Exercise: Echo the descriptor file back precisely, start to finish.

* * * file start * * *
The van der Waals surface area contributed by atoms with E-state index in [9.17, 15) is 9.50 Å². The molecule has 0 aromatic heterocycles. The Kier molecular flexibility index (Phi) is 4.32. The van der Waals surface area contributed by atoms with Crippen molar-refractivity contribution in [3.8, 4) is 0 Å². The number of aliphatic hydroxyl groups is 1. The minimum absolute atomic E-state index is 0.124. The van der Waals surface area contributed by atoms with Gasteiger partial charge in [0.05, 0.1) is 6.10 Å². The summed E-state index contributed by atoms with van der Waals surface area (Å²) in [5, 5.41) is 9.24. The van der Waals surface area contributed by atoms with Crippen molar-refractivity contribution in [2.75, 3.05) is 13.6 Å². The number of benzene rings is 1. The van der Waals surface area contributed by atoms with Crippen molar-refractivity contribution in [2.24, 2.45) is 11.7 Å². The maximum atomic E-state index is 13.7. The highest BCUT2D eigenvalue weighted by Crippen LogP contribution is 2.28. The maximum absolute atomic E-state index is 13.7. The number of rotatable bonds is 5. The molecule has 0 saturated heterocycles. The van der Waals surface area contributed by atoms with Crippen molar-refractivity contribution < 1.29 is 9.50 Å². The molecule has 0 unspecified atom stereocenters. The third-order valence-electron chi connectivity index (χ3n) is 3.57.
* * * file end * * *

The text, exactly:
The van der Waals surface area contributed by atoms with E-state index in [9.17, 15) is 9.50 Å². The molecule has 0 aromatic heterocycles. The Kier molecular flexibility index (Phi) is 4.32. The van der Waals surface area contributed by atoms with Crippen molar-refractivity contribution in [3.8, 4) is 0 Å². The number of aliphatic hydroxyl groups is 1. The minimum absolute atomic E-state index is 0.124. The van der Waals surface area contributed by atoms with Gasteiger partial charge in [0.05, 0.1) is 6.10 Å². The summed E-state index contributed by atoms with van der Waals surface area (Å²) in [5, 5.41) is 9.24. The van der Waals surface area contributed by atoms with Crippen molar-refractivity contribution in [2.75, 3.05) is 13.6 Å². The number of benzene rings is 1. The van der Waals surface area contributed by atoms with Crippen molar-refractivity contribution in [2.24, 2.45) is 11.7 Å². The maximum atomic E-state index is 13.7. The highest BCUT2D eigenvalue weighted by Crippen LogP contribution is 2.28. The maximum absolute atomic E-state index is 13.7. The number of rotatable bonds is 5. The molecule has 0 saturated heterocycles. The van der Waals surface area contributed by atoms with Crippen molar-refractivity contribution < 1.29 is 9.50 Å². The molecule has 0 unspecified atom stereocenters. The third-order valence-electron chi connectivity index (χ3n) is 3.57.